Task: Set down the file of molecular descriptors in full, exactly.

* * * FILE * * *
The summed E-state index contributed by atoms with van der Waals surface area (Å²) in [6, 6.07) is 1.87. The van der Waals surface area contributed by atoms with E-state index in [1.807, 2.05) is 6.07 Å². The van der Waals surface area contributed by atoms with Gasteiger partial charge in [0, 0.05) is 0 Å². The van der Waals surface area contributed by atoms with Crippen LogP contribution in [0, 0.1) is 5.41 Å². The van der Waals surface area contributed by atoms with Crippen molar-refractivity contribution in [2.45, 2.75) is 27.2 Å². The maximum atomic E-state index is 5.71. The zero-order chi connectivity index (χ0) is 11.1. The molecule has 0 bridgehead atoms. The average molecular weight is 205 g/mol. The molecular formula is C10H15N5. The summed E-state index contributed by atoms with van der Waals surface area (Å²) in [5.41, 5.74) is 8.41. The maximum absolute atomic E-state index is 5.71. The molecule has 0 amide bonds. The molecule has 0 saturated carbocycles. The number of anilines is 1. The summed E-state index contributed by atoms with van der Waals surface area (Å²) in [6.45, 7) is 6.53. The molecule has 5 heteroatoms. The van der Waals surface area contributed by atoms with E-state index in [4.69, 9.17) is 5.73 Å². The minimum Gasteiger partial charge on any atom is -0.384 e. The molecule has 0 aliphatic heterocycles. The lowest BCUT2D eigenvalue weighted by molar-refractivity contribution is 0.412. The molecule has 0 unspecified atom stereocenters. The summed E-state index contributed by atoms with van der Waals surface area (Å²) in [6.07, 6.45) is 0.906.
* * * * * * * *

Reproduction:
The summed E-state index contributed by atoms with van der Waals surface area (Å²) in [6, 6.07) is 1.87. The van der Waals surface area contributed by atoms with E-state index in [1.807, 2.05) is 6.07 Å². The van der Waals surface area contributed by atoms with Gasteiger partial charge in [0, 0.05) is 0 Å². The van der Waals surface area contributed by atoms with Crippen LogP contribution in [0, 0.1) is 5.41 Å². The van der Waals surface area contributed by atoms with Crippen molar-refractivity contribution in [2.45, 2.75) is 27.2 Å². The maximum atomic E-state index is 5.71. The zero-order chi connectivity index (χ0) is 11.1. The molecule has 0 bridgehead atoms. The average molecular weight is 205 g/mol. The molecular formula is C10H15N5. The summed E-state index contributed by atoms with van der Waals surface area (Å²) in [5.41, 5.74) is 8.41. The maximum absolute atomic E-state index is 5.71. The molecule has 0 amide bonds. The molecule has 0 saturated carbocycles. The number of anilines is 1. The summed E-state index contributed by atoms with van der Waals surface area (Å²) in [6.45, 7) is 6.53. The molecule has 5 heteroatoms. The van der Waals surface area contributed by atoms with E-state index in [4.69, 9.17) is 5.73 Å². The minimum Gasteiger partial charge on any atom is -0.384 e. The molecule has 0 aliphatic heterocycles. The lowest BCUT2D eigenvalue weighted by molar-refractivity contribution is 0.412. The molecule has 0 unspecified atom stereocenters. The summed E-state index contributed by atoms with van der Waals surface area (Å²) in [6.07, 6.45) is 0.906.